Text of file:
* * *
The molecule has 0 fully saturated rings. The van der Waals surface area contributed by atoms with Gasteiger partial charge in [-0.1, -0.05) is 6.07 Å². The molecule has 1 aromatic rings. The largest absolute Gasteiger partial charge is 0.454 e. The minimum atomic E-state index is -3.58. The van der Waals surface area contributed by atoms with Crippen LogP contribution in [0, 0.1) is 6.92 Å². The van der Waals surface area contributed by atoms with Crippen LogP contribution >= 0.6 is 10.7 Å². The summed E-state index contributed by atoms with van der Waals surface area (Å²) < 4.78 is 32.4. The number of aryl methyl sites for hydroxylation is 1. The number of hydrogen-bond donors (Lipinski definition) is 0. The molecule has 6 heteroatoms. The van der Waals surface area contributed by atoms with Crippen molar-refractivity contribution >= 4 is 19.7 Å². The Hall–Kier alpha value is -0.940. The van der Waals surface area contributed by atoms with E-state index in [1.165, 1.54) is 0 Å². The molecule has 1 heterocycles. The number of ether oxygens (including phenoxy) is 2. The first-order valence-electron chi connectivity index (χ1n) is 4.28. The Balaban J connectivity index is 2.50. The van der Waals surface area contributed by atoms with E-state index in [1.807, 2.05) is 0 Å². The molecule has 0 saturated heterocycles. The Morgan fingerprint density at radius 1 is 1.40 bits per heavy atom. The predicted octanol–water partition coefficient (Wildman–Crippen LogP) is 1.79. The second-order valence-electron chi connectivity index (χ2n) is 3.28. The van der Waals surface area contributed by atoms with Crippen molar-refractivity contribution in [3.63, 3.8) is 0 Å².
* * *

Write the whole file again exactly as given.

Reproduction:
The molecule has 0 fully saturated rings. The van der Waals surface area contributed by atoms with Gasteiger partial charge in [-0.1, -0.05) is 6.07 Å². The molecule has 1 aromatic rings. The largest absolute Gasteiger partial charge is 0.454 e. The minimum atomic E-state index is -3.58. The van der Waals surface area contributed by atoms with Crippen LogP contribution in [0, 0.1) is 6.92 Å². The van der Waals surface area contributed by atoms with Crippen LogP contribution >= 0.6 is 10.7 Å². The summed E-state index contributed by atoms with van der Waals surface area (Å²) < 4.78 is 32.4. The number of aryl methyl sites for hydroxylation is 1. The number of hydrogen-bond donors (Lipinski definition) is 0. The molecule has 6 heteroatoms. The van der Waals surface area contributed by atoms with Crippen molar-refractivity contribution >= 4 is 19.7 Å². The Hall–Kier alpha value is -0.940. The van der Waals surface area contributed by atoms with E-state index in [1.165, 1.54) is 0 Å². The molecule has 1 heterocycles. The number of ether oxygens (including phenoxy) is 2. The first-order valence-electron chi connectivity index (χ1n) is 4.28. The Balaban J connectivity index is 2.50. The van der Waals surface area contributed by atoms with E-state index in [1.807, 2.05) is 0 Å². The molecule has 0 saturated heterocycles. The Morgan fingerprint density at radius 1 is 1.40 bits per heavy atom. The predicted octanol–water partition coefficient (Wildman–Crippen LogP) is 1.79. The second-order valence-electron chi connectivity index (χ2n) is 3.28. The van der Waals surface area contributed by atoms with Crippen molar-refractivity contribution in [3.63, 3.8) is 0 Å².